Moving days (moving in or moving out) are usually loud, messy, stress-filled days that (thankfully) usually don't last for days on end. And since it's something that nearly everyone has to tackle at least once in their life, neighbors are usually pretty tolerant. But if you've just recently moved into (or will be moving soon) a new place and want to make an extra good impression on any new neighbors, follow these few guidelines.
On moving day...Ask about where to park the moving truck
Not only is it considerate to ask where the best place is to park the moving truck — you never know who you might be blocking in or if you're stealing someone's needed spot — they might actually have some great advice to give. And folks love to feel helpful.
Get stuff out of the lawn/shared hallway/driveway/etc. and into the new place as quickly as possible
This goes with the advice above. Again, probably no one is going to fault you for needing to set something outside for a bit while you figure out where to put it in your new home (or how to fit it through the door frame), but if you're really intent on leaving a great impression with the new neighbors, making sure your stuff isn't in the way as people leave and go about their day will go a long way in showing off how considerate you are.
Make sure you know which trash cans are yours
Even when you try your hardest, moving makes a lot of trash. Before you start clearing out the inside of your new home and stuffing whichever cans you spot first, ask your landlord or inquire from your neighbors which cans are actually yours to use. Then check and see where they live when they're pulled out to the curb and where they live when they're off the road. Especially in some tight neighborhoods and complexes, the trashcan to parking space balance could be delicate, and it might take asking to learn it.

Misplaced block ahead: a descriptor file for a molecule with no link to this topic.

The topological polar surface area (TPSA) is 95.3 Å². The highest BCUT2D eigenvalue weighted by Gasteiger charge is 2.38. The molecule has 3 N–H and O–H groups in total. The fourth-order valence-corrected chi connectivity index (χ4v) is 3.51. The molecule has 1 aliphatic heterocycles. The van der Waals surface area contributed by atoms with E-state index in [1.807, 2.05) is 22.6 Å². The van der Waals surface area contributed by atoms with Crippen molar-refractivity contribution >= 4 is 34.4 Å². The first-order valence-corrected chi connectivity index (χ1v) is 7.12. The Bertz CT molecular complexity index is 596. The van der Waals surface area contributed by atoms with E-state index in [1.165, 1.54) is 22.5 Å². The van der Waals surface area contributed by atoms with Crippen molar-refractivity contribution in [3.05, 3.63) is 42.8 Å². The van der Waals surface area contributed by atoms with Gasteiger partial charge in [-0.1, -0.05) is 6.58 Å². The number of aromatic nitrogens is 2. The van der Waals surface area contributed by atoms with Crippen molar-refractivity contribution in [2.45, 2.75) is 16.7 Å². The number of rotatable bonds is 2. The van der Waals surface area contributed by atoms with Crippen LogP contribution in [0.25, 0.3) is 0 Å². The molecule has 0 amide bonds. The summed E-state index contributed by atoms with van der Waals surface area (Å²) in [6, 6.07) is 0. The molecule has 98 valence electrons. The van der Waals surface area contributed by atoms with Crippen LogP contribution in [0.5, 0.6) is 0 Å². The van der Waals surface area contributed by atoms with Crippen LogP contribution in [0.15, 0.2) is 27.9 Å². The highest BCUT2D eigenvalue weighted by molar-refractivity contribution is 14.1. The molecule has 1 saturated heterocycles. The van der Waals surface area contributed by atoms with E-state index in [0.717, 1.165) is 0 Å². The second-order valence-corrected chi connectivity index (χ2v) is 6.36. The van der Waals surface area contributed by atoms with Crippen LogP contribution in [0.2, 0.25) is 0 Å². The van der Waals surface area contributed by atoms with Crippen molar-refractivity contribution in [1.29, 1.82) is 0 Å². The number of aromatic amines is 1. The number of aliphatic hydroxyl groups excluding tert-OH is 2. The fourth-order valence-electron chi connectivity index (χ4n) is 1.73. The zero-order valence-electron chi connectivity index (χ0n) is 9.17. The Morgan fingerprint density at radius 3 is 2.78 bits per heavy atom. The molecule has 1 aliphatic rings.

Introduce yourself and be friendly
This is pretty obvious, but worth reminding, since as mentioned above, moving days can be loud, messy and stress-filled. But putting that extra effort in setting down whatever you're carrying, wiping your hands off and returning a friendly handshake and introduction can set the stage for a friendly relationship with your neighbors.
Don’t vacuum or hang art at odd times
This applies to those moving to a new apartment in a shared building. The first few days in a new place can be a marathon of housecleaning tasks and furniture and accessory arranging, but don't get so caught up in your nesting that you don't realize that you're starting up the vacuum at 11:30 at night or trying to hang that last painting at midnight. Even though many know these are the short-lived sounds of someone settling into a new home (and not the sort of thing you might continue to do throughout the lease period), it still shows consideration for your new neighbors to stick to making noise at reasonable times.
What would you add to this list?